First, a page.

1. What is occupational health?
Occupational health is a branch of medicine that deals with the prevention and treatment of illness and injuries occurring at work or in specific occupations. The goal of the occupational medicine physician is to maintain workers' health, prevent illness and treat the results of occupational illness or accident.
2. What should I do if I get injured at work?
If you are injured at work, you should notify your supervisor of your injury immediately. If your injury requires treatment by a physician, proceed to WorkHealth or one of our 24/7 treatment facilities. You may simply walk in to WorkHealth without an appointment or, if you prefer to have an appointment, you can call (614) 566-WORK (9675) to schedule at one of our WorkHealth Centers.
3. Does a WorkHealth physician serve as my regular physician?
WorkHealth physicians specialize in occupational medicine just like a cardiologist specializes in caring for your heart. When a WorkHealth physician discovers a medical condition that requires regular monitoring by a medical professional, employees will be referred for follow-up with their primary care provider.
4. Can I still go to my regular or family physician?
Yes, when a WorkHealth physician discovers a medical condition that requires regular monitoring by a medical professional, employees will be referred for follow-up with their primary care provider.
5. Can family members receive care at WorkHealth facilities?
WorkHealth specializes in occupational health. If an adult family member is hurt on the job, they may go to WorkHealth for treatment.
6. Under what circumstances should I visit a WorkHealth physician?
You should visit WorkHealth if you are injured on the job, you are required to have a regulatory physical exam, such as a DOT exam, Bus Driver exam, Medical Statement exam or OSHA mandated exam, if you need immunization for possible exposures at the workplace or if your employer requires you to have a drug or alcohol screen.
7. Can I visit any WorkHealth facility?
Most WorkHealth services such as work-related injury care, drug screens, physical exams and mandated testing are provided at all of the WorkHealth Centers.
8. Do I need an appointment to visit WorkHealth?
Appointments are suggested for all WorkHealth visits in order for your employees or job candidates to be seen quickly by the WorkHealth medical staff. Call (614) 544-WORK (9675) for appointments at all WorkHealth Centers.
Appointments are not required for initial injury care, drug screens, breath alcohol testing or flu shots. Your employees may simply walk-in to any WorkHealth Center.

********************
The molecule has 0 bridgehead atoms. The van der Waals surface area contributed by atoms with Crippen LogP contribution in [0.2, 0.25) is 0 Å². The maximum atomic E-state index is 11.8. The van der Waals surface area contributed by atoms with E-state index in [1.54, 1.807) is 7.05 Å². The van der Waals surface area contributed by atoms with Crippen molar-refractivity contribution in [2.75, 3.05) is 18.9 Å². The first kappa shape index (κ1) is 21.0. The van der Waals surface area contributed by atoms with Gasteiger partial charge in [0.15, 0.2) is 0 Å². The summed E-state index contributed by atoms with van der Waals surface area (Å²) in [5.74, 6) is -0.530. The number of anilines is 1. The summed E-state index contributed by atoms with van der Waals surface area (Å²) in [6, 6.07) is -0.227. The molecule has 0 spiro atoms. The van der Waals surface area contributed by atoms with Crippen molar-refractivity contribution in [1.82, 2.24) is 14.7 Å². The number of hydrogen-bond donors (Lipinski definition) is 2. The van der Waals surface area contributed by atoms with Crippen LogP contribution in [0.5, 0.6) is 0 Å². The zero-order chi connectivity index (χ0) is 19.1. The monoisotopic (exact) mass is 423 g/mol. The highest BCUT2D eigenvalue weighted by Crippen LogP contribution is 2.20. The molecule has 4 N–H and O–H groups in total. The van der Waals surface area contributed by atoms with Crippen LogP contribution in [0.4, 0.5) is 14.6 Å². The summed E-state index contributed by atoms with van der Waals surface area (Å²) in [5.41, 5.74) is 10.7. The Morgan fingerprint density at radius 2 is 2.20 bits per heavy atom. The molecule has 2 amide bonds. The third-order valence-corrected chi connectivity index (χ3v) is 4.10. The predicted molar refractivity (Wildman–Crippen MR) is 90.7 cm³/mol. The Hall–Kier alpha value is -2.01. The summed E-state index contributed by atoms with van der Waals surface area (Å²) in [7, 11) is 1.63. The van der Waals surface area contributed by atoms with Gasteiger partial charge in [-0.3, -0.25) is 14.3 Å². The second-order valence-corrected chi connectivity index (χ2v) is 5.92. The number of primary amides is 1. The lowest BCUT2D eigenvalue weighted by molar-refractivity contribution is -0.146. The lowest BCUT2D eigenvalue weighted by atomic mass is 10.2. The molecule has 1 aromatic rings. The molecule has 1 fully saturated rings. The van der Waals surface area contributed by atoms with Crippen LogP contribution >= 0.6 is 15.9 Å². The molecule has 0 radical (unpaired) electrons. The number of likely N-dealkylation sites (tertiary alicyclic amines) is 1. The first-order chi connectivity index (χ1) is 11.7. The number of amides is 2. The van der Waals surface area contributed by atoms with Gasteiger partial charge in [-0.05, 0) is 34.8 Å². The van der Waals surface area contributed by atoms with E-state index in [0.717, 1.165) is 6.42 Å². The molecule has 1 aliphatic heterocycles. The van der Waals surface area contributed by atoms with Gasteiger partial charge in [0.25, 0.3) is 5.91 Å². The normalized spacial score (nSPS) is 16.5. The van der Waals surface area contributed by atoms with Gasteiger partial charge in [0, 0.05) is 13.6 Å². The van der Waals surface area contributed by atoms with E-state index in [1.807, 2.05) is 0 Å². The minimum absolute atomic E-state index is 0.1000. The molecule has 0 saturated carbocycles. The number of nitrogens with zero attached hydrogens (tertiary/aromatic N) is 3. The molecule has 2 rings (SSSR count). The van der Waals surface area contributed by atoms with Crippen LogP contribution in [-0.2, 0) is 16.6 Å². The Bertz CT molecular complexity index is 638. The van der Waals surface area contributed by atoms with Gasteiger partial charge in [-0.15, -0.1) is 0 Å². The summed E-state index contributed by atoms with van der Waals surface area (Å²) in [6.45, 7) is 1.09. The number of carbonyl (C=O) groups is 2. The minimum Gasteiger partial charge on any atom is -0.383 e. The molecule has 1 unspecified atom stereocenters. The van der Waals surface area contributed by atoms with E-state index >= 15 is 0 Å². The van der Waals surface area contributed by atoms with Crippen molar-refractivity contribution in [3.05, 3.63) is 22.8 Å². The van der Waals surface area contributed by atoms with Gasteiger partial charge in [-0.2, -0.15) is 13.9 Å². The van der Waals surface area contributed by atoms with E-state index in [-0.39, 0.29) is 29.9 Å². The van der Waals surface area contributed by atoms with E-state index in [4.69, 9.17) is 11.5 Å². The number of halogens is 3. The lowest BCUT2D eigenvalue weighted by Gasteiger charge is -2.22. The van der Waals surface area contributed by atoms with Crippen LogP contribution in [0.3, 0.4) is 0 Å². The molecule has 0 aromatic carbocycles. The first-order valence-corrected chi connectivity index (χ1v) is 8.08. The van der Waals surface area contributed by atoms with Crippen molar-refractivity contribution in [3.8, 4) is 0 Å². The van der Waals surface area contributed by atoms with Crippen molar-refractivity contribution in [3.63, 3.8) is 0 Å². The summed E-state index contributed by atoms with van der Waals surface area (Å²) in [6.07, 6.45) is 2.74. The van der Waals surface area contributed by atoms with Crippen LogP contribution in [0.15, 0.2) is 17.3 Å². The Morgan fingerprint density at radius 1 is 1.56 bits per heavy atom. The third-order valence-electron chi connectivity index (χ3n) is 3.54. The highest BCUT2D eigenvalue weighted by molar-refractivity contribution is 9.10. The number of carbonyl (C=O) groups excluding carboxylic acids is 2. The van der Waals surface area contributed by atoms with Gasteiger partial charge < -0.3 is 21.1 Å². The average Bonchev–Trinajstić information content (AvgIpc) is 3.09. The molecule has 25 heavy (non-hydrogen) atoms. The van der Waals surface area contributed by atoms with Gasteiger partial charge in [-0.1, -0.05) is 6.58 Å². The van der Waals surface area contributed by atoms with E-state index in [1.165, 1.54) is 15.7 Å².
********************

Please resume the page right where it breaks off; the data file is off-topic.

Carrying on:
9. Will my employer be notified regarding my visits to WorkHealth?
Your employer is typically responsible for payment of all WorkHealth services. They will be notified of injury care taking place, drug and alcohol test results, and your overall ability to do your job safely.
10. Where can I find a list of WorkHealth locations and hours of operation?
Visit Our Locations page to see a complete list and download a printable map.
11. How long is the average wait time at WorkHealth?
The average wait time at WorkHealth is 22 minutes.
12. What should I bring with me when I visit WorkHealth?
- All employees or job candidates must bring a photo ID to their visit.
- Employers should send with the employee or job candidate any company forms that they would like completed by the WorkHealth clinical team.
- If an employee or job candidate will be having immunizations during their visit, they should bring their record of past immunizations.
- If an employee was injured at work and initially treated at an urgent care or emergency department, the employee should bring their medical documentation from the visit with them to WorkHealth.
13. May I bring my children along with me if I am coming for a work-related appointment?
It is best to make other arrangements for your children or to bring along an adult to care for your children.
14. How can I obtain the results of my drug test?
You can obtain the results of your drug test from your employer. If the results are positive, a review officer will contact you.
15. Can prescription drugs cause a positive urine drug test result?
Yes. If your drug screen test result comes back positive, a medical review physician will contact you and give you an opportunity to provide information on any prescription medications you may be taking that can explain the positive result. If a result is explained by a prescription medication, WorkHealth will report the test result as negative (passing) to your employer.
16. Are my drug test results confidential?
Because your results are considered a medical record, they will fall under HIPAA guidelines in terms of confidentiality.
17. How can I obtain copies of my medical records from WorkHealth?
You can contact the WorkHealth Center where you received your care for copies of your medical records.
18. Who do I call if I am unable to keep a scheduled appointment at WorkHealth?
You can call (614) 566-WORK (9675) to cancel and reschedule your appointment if you are unable to keep it.
19. Will I receive a bill from WorkHealth for the services provided?
Most WorkHealth services are paid for by your employer or the Bureau of Workers' Compensation of an allowed claim. If you have questions about whether or not your visit is covered, please contact WorkHealth at (614) 566-WORK (9675).
Contact us with additional WorkHealth questions.
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